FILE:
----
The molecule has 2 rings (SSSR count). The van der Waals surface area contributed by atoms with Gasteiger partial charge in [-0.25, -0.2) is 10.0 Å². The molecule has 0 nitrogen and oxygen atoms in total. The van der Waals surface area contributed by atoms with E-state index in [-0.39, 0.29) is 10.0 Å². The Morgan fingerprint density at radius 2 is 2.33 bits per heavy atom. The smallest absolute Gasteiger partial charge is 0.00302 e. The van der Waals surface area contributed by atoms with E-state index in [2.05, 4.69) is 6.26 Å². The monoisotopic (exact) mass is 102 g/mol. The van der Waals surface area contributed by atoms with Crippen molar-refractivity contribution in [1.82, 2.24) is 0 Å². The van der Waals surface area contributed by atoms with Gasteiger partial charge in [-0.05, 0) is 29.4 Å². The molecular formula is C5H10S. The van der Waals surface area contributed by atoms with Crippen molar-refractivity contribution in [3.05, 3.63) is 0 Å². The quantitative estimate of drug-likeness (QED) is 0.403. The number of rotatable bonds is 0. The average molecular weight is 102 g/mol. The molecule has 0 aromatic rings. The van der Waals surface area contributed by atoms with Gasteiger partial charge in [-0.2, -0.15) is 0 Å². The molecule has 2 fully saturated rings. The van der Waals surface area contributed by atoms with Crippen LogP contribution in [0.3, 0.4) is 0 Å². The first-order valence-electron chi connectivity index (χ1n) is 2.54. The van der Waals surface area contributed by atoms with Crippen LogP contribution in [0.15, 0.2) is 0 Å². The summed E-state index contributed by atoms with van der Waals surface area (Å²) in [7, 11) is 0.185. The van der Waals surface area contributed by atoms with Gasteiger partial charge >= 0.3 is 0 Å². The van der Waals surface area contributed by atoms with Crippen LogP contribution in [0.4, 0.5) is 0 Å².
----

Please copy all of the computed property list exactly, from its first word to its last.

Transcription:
The molecule has 2 rings (SSSR count). The van der Waals surface area contributed by atoms with Gasteiger partial charge in [-0.25, -0.2) is 10.0 Å². The molecule has 0 nitrogen and oxygen atoms in total. The van der Waals surface area contributed by atoms with E-state index in [-0.39, 0.29) is 10.0 Å². The Morgan fingerprint density at radius 2 is 2.33 bits per heavy atom. The smallest absolute Gasteiger partial charge is 0.00302 e. The van der Waals surface area contributed by atoms with E-state index in [2.05, 4.69) is 6.26 Å². The monoisotopic (exact) mass is 102 g/mol. The van der Waals surface area contributed by atoms with Crippen molar-refractivity contribution in [1.82, 2.24) is 0 Å². The van der Waals surface area contributed by atoms with Gasteiger partial charge in [-0.05, 0) is 29.4 Å². The molecular formula is C5H10S. The van der Waals surface area contributed by atoms with Crippen molar-refractivity contribution in [3.05, 3.63) is 0 Å². The quantitative estimate of drug-likeness (QED) is 0.403. The number of rotatable bonds is 0. The average molecular weight is 102 g/mol. The molecule has 0 aromatic rings. The van der Waals surface area contributed by atoms with Gasteiger partial charge in [-0.2, -0.15) is 0 Å². The molecule has 2 fully saturated rings. The van der Waals surface area contributed by atoms with Crippen LogP contribution in [0.3, 0.4) is 0 Å². The first-order valence-electron chi connectivity index (χ1n) is 2.54. The van der Waals surface area contributed by atoms with Crippen LogP contribution in [0.15, 0.2) is 0 Å². The summed E-state index contributed by atoms with van der Waals surface area (Å²) in [7, 11) is 0.185. The van der Waals surface area contributed by atoms with Gasteiger partial charge >= 0.3 is 0 Å². The van der Waals surface area contributed by atoms with Crippen LogP contribution in [0.4, 0.5) is 0 Å².